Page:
Limits on rights?
Should we accept limitations on our rights? Should there be limitations on some rights and not on others? What is the extent of such limitations?
These are the fundamental questions that haven’t been specifically voiced, but are the actual questions. These are the questions that rise up every time there is a discussion about gun control, speech, the freedom of assembly through protest, and voting rights.
As a society, we aren’t consistent with how we approach these things. But there are limitations on each of these. And there is plenty of hypocrisy too. Part of this is due to the fact that we are a hyper-partisan society now. So it shouldn’t surprise anyone when we have the same people argue that there shouldn’t be restrictions on gun ownership, but it’s ok to restrict voting. And it shouldn’t surprise us that there are people who who argue for gun restrictions, but will argue against any restrictions on voting. Like so many things, these end up being just more battles in the ongoing partisan war in our nation – a war in which few win or benefit. Us vs. Them never really benefits anyone.
In the midst of this, I’m reminded of Martin Luther’s “Freedom of a Christian.” It was published in 1520 in Germany. First, understand that the political and religious environment of the period and location are far different than what we experience today. There was no such thing as political freedom, and really, not religious freedom either.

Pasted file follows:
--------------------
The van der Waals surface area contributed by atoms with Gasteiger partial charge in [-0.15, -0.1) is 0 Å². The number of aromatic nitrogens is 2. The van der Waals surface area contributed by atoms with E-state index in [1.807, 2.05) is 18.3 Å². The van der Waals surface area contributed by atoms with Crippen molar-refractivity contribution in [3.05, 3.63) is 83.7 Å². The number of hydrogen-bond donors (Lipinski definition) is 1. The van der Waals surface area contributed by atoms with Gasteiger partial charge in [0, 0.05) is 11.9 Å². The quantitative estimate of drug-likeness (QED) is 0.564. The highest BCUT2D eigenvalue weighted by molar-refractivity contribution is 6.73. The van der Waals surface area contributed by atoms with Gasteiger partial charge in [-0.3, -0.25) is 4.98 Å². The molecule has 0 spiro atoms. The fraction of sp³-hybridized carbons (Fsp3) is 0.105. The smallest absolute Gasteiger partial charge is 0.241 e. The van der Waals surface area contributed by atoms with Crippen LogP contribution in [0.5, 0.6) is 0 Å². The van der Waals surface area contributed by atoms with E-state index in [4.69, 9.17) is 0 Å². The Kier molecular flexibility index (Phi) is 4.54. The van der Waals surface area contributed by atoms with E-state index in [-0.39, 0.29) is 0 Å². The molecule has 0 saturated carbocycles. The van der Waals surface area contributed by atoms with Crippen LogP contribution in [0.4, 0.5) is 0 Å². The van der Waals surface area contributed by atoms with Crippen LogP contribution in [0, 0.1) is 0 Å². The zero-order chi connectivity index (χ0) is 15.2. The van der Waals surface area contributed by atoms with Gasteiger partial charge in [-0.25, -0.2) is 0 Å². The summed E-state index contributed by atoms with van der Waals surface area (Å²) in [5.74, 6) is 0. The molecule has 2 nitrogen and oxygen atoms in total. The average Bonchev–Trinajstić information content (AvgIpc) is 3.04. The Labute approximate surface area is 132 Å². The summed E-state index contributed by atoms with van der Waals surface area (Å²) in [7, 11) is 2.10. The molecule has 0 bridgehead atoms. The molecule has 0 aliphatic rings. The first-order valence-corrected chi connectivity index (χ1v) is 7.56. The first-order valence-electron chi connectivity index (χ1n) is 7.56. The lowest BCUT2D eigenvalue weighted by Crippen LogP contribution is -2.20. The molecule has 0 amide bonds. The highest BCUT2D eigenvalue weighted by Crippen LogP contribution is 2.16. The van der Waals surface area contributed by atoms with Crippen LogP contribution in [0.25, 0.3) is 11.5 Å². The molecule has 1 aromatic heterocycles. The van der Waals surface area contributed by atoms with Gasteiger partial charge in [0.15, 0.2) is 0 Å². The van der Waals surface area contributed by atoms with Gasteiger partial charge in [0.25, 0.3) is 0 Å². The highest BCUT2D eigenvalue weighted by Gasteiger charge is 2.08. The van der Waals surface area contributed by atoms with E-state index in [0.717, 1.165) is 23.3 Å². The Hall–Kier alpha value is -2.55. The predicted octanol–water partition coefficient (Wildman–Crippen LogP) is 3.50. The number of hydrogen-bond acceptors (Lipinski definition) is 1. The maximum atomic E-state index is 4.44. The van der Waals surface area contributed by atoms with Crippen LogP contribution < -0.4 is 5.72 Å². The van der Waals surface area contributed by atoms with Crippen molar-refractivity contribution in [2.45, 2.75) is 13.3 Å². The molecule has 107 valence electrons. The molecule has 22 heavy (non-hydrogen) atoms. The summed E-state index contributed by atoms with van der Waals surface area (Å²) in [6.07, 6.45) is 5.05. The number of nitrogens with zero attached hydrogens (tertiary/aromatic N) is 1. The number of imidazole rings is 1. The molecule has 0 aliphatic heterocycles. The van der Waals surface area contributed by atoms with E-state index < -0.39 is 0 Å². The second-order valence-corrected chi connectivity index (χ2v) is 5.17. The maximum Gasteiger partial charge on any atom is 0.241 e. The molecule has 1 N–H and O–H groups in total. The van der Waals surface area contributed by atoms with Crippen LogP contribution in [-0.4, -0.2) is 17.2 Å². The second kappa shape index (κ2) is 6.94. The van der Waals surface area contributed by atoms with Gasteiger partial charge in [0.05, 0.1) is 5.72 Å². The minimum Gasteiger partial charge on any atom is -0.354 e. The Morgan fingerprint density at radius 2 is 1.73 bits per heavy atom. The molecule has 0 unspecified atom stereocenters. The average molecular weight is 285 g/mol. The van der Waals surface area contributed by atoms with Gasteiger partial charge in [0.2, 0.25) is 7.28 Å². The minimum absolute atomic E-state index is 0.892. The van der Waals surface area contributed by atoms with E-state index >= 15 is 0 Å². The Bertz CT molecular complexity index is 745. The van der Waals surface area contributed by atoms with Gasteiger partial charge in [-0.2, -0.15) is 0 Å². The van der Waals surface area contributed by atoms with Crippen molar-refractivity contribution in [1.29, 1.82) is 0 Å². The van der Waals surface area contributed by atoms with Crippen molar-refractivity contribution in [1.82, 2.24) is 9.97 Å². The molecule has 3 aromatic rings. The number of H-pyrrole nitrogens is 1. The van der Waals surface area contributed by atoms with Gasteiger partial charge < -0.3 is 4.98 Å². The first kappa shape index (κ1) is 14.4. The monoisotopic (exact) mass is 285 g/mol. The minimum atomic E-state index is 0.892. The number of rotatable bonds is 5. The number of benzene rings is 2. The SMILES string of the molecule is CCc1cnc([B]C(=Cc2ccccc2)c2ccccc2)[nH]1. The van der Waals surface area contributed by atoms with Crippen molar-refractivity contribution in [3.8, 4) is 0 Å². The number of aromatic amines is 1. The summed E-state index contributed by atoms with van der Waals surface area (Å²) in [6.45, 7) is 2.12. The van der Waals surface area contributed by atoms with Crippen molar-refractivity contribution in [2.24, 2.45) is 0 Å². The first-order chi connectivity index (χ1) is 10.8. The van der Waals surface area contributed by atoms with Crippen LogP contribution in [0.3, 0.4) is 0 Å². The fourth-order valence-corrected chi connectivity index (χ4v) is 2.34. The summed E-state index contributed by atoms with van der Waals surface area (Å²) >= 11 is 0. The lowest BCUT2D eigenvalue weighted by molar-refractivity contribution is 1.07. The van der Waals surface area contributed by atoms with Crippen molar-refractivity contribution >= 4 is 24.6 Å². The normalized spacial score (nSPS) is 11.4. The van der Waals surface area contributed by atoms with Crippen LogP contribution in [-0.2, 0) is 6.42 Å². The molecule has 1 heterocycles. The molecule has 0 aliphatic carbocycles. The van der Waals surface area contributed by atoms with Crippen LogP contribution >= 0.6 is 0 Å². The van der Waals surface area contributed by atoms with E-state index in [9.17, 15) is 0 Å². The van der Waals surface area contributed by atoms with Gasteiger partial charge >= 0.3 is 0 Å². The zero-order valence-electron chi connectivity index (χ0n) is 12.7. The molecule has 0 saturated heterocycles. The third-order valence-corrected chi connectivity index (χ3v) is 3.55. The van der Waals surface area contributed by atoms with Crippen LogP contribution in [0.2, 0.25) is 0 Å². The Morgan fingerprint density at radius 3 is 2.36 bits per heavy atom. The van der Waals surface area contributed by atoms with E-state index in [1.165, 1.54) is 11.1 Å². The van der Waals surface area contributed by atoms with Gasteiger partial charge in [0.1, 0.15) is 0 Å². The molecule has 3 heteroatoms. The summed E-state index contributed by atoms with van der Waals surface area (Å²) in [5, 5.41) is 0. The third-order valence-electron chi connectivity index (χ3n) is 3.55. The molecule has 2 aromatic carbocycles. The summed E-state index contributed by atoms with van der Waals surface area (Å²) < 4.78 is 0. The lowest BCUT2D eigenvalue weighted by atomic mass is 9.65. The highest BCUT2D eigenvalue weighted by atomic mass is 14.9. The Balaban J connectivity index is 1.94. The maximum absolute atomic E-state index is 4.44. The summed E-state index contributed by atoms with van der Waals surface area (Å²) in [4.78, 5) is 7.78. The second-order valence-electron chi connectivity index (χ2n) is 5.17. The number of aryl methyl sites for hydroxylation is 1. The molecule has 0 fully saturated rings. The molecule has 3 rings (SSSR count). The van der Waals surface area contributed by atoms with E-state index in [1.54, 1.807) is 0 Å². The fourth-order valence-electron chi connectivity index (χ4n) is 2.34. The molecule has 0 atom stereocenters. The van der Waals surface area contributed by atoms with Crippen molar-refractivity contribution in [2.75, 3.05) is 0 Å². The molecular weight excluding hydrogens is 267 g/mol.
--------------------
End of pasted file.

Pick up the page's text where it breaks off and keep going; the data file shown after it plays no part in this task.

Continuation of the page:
But Luther’s main claim in his writing was that Christians are both free (in the gospel) and bound to our neighbors. We are free and slaves at the same time.
I’m drawn to this because it expresses the idea that we have rights and are free to live into those rights, but we are subject to restrictions and limitations and not in control of them. The whole point being that we don’t use our freedom solely for our own benefit – that would be selfish. Rather, we are free to serve our neighbors. This is where I think Luther is helpful to the debate about freedom, rights, and limitations.
I think we keep getting stuck and make no changes at all because we are asking the wrong set of questions. Our questions have to do with individual rights and how limitations impact individuals. But that makes no sense to end the questions there. Rules are set by individuals. Rules aren’t individually applied either. They are set by a community – regardless of whether that community is a legislature, or voters. It is a group who sets the limitations.
A better set of questions would consider this – What is the best option for the community? What would be beneficial to the greater community?
I think asking these questions instead would allow us to get past the arguments that focus on the rare exceptions – the “Yeah, but what about…” There aren’t nice clean, crisp answers to everything. We should stop looking for the perfect policy and answers. They don’t exist. And that’s not a reason to never change either. The needs of the wider community should have consideration, not completely ignored, which is what happens too often.